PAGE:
Yoga: The Journey of the Self

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This month's theme is "Svadhyaya" (self-study) the fourth niyama in the yoga sutras, and a practice which will help us to take our yoga beyond the mat and in to our lives.

Patanjali’s Yoga Sutra says: "Study thy self, discover the divine" II.44

Along with tapas (discipline, which we observed last month) and Ishvara pranidhana (devotion, which we will observe in December), svadhyaya (self-study) is part of the threefold practice of kriya yoga.

"Kriya yoga consists of three components: tapas, svadhyaya, and Ishvara pranidhana. Tapas helps us assess our physical capacity; svadhyaya, our mental ability and intellectual grasp. Ishvara pranidhana allows us to see the depth of our emotional maturity. Together these three help us see our strengths and weaknesses, and, with proper guidance, help us design a course of practice that is perfect for our overall growth and development." Pandit Rajmani Tigunait

The translation of Svadhyaya can be broken down into "Sva" meaning own, self, or the human soul, and "Adhyaya", meaning lesson, lecture, or reading, and so Svadhyaya can encompass the study of spiritual and consciousness raising scriptures, which have liberation of the Soul at the heart, as well as the study of Self, through observation, reflection and meditation.

I should note that Self with a capital "S" denotes the human soul, the Atman, the higher Self- where as small "s" self refers to the physical body and ego; our everyday self.

Self-study should never be undertaken alone, otherwise we risk becoming tangled in a psychically incestuous ordeal, where the small self gets in the way and we fail to really see who we are. We need teachers, trusted friends, wise associates and trusted therapists (who are also on the path of raising their consciousness) as well as the guidance of spiritual texts to provide the mirror to our true Self.

Study of Spiritual texts help us to stay on the path of the soul's liberation, to make sure that our self-reflection is able to produce growth, expansion and positive change in our lives. To self-study alone, without the guidance of sacred texts, holy teachers and the company of others on the same path (satsang) risks us getting tripped up in our habitual ways; we must anchor self-study in the scriptures we chose as our guiding light to lead our Soul to liberation (whether that is Vedic texts, Buddhist teachings, the Bible or the Quran).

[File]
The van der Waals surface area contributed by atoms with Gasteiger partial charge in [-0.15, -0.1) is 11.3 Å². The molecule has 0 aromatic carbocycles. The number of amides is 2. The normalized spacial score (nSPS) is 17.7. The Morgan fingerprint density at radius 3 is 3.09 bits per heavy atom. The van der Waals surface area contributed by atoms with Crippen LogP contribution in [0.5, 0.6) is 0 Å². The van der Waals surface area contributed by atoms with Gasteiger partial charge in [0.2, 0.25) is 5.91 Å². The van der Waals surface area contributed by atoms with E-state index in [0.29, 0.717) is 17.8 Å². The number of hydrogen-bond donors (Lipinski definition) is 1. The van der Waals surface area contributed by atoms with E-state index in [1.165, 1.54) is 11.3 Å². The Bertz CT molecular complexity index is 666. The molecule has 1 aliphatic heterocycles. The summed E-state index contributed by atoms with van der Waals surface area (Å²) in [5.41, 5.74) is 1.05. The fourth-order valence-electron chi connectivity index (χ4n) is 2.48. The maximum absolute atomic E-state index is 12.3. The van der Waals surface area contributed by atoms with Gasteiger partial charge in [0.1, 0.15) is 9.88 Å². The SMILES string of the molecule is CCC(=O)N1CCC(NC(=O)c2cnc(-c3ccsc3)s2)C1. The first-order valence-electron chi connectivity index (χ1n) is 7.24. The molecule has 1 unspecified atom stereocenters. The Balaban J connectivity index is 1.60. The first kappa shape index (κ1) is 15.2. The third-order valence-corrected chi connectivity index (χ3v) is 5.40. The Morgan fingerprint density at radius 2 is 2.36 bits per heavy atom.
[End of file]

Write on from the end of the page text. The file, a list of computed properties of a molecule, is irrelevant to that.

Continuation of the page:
The role of confession in Catholic faith is a practice of Svadhyaya; reflecting on behaviour and asking for forgiveness. Similarly, repentance and asking for forgiveness is also reflected in Islamic and Jewish faiths. When we turn away from our worldly life for a moment and reconnect with our spiritual life, we re-calibrate our inner compass back to the values and intentions of our true Self.

We can also look at self-study in the context of our relationships with, well... everyone! Examine: How do we feel/ react when someone disagrees with you, lies to you, betrays you? Observe how do you feel/ react when someone achieves or receives something that you have longed for yourself? Can you take the core teachings of your spiritual practice (kindness, compassion, truth, - all fairly universal teachings) and apply them to how you respond in the moment with others?

In class this month we will ground our practice in texts that lead the soul to liberation as well as studying our habits on the yoga mat such as where the mind wanders off to, and how we 'talk' to ourselves as we practice. This can be very revealing of our habits and tendencies off the mat too because the way in which we practice yoga is often reflective of the way we live our life.

The inner critic which may show up in our yoga practice from time to time, and it has a role, for sure. The inner critic  is a powerful inner tool to kill our ego, but it can also tempt us into spiraling thoughts which create ripples in the mind-space and distract us from the practice at hand. When the critic shows up, thank it for it's commentary and realign the mind with devotion to the practice, and to your higher self/ highest goal.

I want to leave you with the wisdom of Donna Farhi, who reminds us:

"Svadhyaya means staying with our process through thick and thin because it's usually when the going gets rough that we have the greatest opportunity to learn about ourselves"

See you on the Mat!

Namaste,

Kate

PS. Book Weekly Classes in Waverton, Sydney Here

SAVE THE DATE: Monday 11th December for our End of Year Yoga Class & Satsang at Waverton Hall, with my beloved teacher and dear friend Katie Manitsas. My first class with Katie was 17 years ago, I was just 18 at the time. It was at her Newtown Studio- Samadhi Yoga. Since then Katie has been my birth doula and we have collaborated on a number of workshops and events. Katie brings the Bhava- she's a devoted practitioner with the highest certification of yoga teachers available in Australia, with lineage in Jivamukti Yoga (her teachers are Sharon Gannon and David Life) Wise Earth Ayurveda (her teacher Maya Tiwari). She is also a doula, animal rights activist, writer and mother of four. More info about our End of Year Satsang is here.

PPS Have you seen the Radical Self Journal yet? It's a beautiful daily writing journal through which to continue your "journey of the Self, though the Self to the Self". Craft a soulful daily practice - ie your Sadhana- with daily writing & meditation to journey to the root (radical literally means 'to the root') of who you are so you can live with greater clarity and intention. Available for a limited time only via my crowdfunding campaign (closes Nov 16th!!) so pre-order now for yourself or a dear friend for Christmas!

Take a look here and pledge to support my first print run - I'd be so grateful for your support and I know you will LOVE it!